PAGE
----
Tryaksh International Journal of Emergency Medicine and Case Reports

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Volume-1 Issue-1, 2021

Atypical Case of Painless Pancreatitis with Hypothermia, Hypoglycemia and Hyponatremia

Douglas Smith

Department of Emergency Medicine, San Antonio Uniformed Services Health Education Consortium, 3551 Roger Brooke Dr, Fort Sam Houston, TX 78234, United States.

Suggested Citation :

Citation: Douglas Smith, Rachel E. Bridwell, et al., Atypical Case of Painless Pancreatitis with Hypothermia, Hypoglycemia and Hyponatremia: A Case Report, Tryaksh International Journal of Emergency Medicine and Case Reports (TIJEMC), 1(1): 1-4.

Corresponding Author: Douglas Smith, University College Dublin, School of Medicine.

Copyright: © Douglas Smith, Rachel E. Bridwell, et al., Open Access 2021. This article, published in Tryaksh International Journal of Emergency Medicine and Case Reports, is available under a Creative Commons License (Attribution 4.0 International), as described by


Timely recognition and treatment of pancreatitis is necessary to mitigate the risk of serious complications in the acutely ill patient. Although chronic pancreatitis can be painless, it is rare for patients with acute presentations to lack both abdominal pain and tenderness on exam. The authors present the case of an 84-year-old man who presented to the emergency department with altered mental status, profound hypoglycemia, hypothermia and electrolyte abnormalities caused by acute pancreatitis, despite not having any abdominal symptoms. To the best of our knowledge, this is the first reported case of painless pancreatitis manifesting as altered mental status with electrolyte derangements and hypoglycemia in the absence of any past medical history of relevant underlying disease process. With the wide range of systemic symptoms pancreatitis can cause, emergency physicians should remain vigilant for pancreatitis when classic symptoms of abdominal pain and hyperglycemia are absent in critically ill patients.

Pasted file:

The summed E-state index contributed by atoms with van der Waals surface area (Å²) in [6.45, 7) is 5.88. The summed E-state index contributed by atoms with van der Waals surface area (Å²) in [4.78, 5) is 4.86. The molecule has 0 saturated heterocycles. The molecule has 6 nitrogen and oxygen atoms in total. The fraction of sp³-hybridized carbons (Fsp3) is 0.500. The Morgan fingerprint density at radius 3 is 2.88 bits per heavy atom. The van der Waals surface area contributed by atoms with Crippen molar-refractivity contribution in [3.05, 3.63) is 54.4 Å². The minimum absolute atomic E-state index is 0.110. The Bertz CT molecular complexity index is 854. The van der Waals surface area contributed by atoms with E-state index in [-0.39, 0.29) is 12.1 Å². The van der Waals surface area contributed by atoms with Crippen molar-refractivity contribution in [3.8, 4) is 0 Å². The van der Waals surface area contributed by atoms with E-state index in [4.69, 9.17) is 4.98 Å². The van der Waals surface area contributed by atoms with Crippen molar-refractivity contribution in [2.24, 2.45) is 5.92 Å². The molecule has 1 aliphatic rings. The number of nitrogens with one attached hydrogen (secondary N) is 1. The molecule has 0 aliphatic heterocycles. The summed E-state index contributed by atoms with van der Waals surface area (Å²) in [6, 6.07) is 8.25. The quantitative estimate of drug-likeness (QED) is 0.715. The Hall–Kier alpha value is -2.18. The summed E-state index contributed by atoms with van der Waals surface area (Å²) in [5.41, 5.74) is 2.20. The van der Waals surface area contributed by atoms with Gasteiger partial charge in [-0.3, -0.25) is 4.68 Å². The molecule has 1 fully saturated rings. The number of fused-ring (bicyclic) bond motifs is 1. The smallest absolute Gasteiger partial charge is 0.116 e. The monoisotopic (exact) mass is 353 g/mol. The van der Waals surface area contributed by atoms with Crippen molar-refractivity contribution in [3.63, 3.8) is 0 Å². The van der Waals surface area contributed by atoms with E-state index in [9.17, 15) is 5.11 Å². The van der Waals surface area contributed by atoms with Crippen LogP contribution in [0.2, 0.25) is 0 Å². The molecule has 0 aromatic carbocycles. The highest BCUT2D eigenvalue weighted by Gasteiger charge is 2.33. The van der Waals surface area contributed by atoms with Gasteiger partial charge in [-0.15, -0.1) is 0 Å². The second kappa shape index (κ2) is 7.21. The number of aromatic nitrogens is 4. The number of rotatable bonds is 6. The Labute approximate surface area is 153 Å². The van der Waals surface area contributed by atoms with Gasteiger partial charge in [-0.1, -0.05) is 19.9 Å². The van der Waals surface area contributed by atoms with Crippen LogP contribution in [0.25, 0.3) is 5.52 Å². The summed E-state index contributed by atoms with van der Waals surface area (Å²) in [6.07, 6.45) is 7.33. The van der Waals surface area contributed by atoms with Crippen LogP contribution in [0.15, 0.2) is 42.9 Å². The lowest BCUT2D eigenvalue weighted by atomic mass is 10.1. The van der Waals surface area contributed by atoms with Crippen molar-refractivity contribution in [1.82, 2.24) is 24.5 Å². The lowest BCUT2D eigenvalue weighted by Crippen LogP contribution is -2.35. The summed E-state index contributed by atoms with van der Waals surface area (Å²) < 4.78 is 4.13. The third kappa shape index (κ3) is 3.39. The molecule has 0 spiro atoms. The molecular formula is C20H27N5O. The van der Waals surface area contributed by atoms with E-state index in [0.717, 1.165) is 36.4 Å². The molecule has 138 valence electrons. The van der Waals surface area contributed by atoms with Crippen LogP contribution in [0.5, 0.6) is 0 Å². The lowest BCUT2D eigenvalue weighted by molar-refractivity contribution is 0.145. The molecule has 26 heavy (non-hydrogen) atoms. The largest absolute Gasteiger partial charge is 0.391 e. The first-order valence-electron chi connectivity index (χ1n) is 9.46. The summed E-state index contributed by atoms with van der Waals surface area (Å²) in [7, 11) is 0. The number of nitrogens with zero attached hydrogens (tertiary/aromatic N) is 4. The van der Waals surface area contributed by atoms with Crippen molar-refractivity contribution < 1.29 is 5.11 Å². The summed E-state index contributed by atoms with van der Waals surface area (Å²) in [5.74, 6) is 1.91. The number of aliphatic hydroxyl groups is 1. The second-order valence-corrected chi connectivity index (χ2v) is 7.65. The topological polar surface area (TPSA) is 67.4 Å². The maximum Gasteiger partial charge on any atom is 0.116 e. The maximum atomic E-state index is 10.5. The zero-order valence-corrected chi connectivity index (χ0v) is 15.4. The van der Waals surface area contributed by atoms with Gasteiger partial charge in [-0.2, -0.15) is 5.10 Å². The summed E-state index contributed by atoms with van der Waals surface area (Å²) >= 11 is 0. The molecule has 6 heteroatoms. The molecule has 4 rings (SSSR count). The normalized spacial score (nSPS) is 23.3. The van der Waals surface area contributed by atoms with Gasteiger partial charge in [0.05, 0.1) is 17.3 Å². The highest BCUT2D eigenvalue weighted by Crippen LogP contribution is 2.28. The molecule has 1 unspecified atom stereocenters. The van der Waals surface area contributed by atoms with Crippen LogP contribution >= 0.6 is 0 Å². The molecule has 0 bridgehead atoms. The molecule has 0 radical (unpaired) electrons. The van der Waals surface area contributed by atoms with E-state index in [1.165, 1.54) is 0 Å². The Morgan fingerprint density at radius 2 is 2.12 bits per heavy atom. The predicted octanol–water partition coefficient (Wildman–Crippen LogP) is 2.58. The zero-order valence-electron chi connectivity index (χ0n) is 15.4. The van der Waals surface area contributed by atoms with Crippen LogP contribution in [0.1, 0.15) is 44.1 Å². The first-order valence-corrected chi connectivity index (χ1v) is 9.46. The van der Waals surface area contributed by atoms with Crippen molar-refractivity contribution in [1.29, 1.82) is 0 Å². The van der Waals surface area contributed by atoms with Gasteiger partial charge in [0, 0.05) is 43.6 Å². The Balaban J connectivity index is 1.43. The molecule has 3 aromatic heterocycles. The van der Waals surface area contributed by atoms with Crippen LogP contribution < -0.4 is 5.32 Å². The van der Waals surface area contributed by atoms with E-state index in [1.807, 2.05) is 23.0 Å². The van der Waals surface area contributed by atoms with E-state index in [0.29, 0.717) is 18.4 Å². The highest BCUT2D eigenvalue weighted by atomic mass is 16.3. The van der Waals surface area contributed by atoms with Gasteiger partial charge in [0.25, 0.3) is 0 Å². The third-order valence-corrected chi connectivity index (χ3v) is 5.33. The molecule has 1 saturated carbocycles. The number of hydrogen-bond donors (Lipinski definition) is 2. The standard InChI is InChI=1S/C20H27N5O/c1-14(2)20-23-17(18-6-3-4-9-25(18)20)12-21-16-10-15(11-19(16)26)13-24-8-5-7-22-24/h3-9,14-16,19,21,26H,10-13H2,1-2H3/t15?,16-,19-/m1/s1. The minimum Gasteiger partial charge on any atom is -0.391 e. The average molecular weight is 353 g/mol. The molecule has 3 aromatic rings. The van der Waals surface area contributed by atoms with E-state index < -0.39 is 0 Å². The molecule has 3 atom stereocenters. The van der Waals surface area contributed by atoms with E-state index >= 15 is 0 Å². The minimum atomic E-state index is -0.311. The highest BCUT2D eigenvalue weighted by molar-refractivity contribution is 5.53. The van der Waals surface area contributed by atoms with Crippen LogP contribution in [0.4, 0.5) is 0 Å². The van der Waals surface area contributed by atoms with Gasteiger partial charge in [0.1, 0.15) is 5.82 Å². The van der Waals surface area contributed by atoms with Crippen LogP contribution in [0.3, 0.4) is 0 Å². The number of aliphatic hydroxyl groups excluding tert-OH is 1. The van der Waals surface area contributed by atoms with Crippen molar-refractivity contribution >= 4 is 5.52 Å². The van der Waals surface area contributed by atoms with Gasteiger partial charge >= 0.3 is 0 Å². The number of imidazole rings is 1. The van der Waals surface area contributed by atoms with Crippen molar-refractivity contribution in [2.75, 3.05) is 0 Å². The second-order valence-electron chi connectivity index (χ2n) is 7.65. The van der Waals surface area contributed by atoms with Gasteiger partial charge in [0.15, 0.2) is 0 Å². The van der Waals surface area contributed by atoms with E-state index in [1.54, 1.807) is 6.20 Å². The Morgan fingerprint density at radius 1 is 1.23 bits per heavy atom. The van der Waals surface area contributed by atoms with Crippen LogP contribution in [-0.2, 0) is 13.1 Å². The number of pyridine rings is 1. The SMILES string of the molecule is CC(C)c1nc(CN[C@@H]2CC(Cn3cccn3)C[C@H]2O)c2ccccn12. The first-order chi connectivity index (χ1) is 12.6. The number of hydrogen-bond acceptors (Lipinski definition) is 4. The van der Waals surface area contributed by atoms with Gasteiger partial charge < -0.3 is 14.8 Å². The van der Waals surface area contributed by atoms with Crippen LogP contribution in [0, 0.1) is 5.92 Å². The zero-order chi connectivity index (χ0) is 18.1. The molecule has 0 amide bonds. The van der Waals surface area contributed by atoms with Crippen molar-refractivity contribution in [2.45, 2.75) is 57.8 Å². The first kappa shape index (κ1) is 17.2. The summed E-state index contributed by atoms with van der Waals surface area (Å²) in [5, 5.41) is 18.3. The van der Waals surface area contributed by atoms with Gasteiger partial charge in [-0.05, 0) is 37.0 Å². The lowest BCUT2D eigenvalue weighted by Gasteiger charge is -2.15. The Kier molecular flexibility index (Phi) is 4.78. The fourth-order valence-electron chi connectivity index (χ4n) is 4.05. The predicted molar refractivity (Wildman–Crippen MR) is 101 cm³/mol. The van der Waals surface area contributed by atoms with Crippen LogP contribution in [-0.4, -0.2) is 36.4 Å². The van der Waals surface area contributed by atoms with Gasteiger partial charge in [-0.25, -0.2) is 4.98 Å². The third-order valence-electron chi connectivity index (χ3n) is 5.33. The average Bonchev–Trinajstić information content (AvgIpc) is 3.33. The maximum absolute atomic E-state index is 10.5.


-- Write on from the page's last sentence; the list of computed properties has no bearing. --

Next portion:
Keywords: Pancreatitis; hypoglycemia; hyponatremia; hypothermia

Full Text

Increasing in the past 15 years, acute pancreatitis is a common condition in the emergency department (ED), most commonly caused cholelithiasis, alcohol, and hypertriglyceridemia in North America.1 The clinical severity of pancreatitis ranges from mild to life threatening, with mortality rates as high as >20% in high risk patients.2,3 Due to the pancreas’ ability to release a number of vasoactive peptides, hormones and enzymes, damage to the cells of the pancreas can turn localized intra-abdominal inflammation into a systemic disease.4 Critically ill patients can develop systemic and metabolic derangements.5–8 We present a rare case of painless, acute pancreatitis in an elderly patient with no history of cholelithiasis, alcohol or pancreatic disease preceded by a respiratory infection that presented to the ED with hypothermia, hypoglycemia and hyponatremia.